The Python Doc for Comparisons says:

Comparisons can be chained arbitrarily, e.g., x < y <= z is equivalent to x < y and y <= z, except that y is evaluated only once (but in both cases z is not evaluated at all when x < y is found to be false).

And these SO questions/answers shed some more light on such usage:

So something like (contrived example):

if 1 < input("Value:") < 10: print "Is greater than 1 and less than 10"

only asks for input once. This makes sense. And this:

if 1 < input("Val1:") < 10 < input("Val2:") < 20: print "woo!"

only asks for Val2 if Val1 is between 1 & 10 and only prints "woo!" if Val2 is also between 10 and 20 (proving they can be 'chained arbitrarily'). This also makes sense.

But I'm still curious how this is actually implemented/interpreted at the lexer/parser/compiler (or whatever) level.

Is the first example above basically implemented like this:

x = input("Value:")
1 < x and x < 10: print "Is between 1 and 10"

where x really only exists (and is actually essentially unnamed) for those comparisons? Or does it somehow make the comparison operator return both the boolean result and the evaluation of the right operand (to be used for further comparison) or something like that?

Extending analysis to the second example leads me to believe it's using something like an unnamed intermediate result (someone educate me if there's a term for that) as it doesn't evaluate all the operands before doing the comparison.

1 Answer 1


You can simply let Python tell you what bytecode is produced with the dis module:

>>> import dis
>>> def f(): return 1 < input("Value:") < 10
>>> dis.dis(f)
  1           0 LOAD_CONST               1 (1)
              3 LOAD_GLOBAL              0 (input)
              6 LOAD_CONST               2 ('Value:')
              9 CALL_FUNCTION            1
             12 DUP_TOP             
             13 ROT_THREE           
             14 COMPARE_OP               0 (<)
             17 JUMP_IF_FALSE_OR_POP    27
             20 LOAD_CONST               3 (10)
             23 COMPARE_OP               0 (<)
             26 RETURN_VALUE        
        >>   27 ROT_TWO             
             28 POP_TOP             
             29 RETURN_VALUE        

Python uses a stack; the CALL_FUNCTION bytecode uses items on the stack (the input global and the 'Value:' string) to call a function with one argument, to replace those two items on the stack with the result of the function call. Before the function call, the the constant 1 was loaded on the stack.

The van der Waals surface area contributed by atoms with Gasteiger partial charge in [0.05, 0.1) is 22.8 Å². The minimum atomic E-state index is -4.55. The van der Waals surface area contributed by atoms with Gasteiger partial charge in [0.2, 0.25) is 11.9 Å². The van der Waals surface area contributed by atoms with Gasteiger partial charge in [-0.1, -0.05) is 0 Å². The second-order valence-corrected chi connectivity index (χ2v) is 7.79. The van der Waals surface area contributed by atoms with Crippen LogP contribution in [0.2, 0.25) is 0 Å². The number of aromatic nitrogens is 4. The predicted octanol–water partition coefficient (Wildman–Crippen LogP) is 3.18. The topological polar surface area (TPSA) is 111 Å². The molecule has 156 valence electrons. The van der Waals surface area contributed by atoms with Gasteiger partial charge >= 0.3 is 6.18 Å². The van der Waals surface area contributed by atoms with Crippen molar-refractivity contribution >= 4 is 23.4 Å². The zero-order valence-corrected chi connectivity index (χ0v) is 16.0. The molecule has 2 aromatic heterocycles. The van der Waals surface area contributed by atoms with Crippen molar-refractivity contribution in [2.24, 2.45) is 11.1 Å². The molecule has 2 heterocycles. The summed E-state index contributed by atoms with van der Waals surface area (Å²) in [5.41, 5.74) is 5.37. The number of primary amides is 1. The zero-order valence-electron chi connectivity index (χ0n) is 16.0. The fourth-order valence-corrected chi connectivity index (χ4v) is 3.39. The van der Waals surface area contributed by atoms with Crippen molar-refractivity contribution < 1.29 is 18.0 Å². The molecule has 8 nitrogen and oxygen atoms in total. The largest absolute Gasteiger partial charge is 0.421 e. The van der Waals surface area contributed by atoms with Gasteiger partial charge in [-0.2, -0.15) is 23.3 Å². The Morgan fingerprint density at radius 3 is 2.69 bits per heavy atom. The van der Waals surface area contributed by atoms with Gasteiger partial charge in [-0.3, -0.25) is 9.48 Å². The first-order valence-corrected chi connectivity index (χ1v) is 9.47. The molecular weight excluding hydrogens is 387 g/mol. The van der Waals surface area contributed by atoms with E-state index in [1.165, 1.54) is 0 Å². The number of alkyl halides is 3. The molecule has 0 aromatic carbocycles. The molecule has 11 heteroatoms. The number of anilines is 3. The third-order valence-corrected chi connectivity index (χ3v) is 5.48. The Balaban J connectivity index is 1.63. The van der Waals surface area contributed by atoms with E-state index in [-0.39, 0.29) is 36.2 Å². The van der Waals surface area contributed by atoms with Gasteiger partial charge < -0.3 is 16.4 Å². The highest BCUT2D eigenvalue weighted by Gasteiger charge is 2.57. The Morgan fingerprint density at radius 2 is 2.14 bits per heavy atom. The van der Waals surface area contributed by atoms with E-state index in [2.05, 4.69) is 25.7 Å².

So by the time input was called the stack looks like:


and DUP_TOP duplicates the top value, before rotating the top three stack values to arrive at:


and a COMPARE_OP to test the top two items with <, replacing the top two items with the result.

If that result was False the JUMP_IF_FALSE_OR_POP bytecode jumps over to 27, which rotates the False on top with the remaining input_result to clear that out with a POP_TOP, to then return the remaining False top value as the result.

If the result True however, that value is popped of the stack by the JUMP_IF_FALSE_OR_POP bytecode and in it's place the 10 value is loaded on top and we get:


and another comparison is made and returned instead.

In summary, essentially Python then does this:

stack_1 = stack_2 = input('Value:')
if 1 < stack_1:
    result = False
    result = stack_2 < 10

with the stack_* values cleared again.

The stack, then, holds the unnamed intermediate result to compare

  • 1
    Awesome, thanks! Didn't know about dis, which is pretty cool. Extending this to the second example shows it doing the same thing (which of course makes sense) - it leaves the previous result on the stack, gets the input onto the stack, and does the next comparison. Sweet!
    – johnny
    Feb 26, 2015 at 23:36
  • I think you did ROT_THREE wrong. Should make the stack [input_result, 1, input_result]. I'd fix it but don't know how you'd like to correct the "essentially Python then does this" part. Feb 8, 2020 at 0:18

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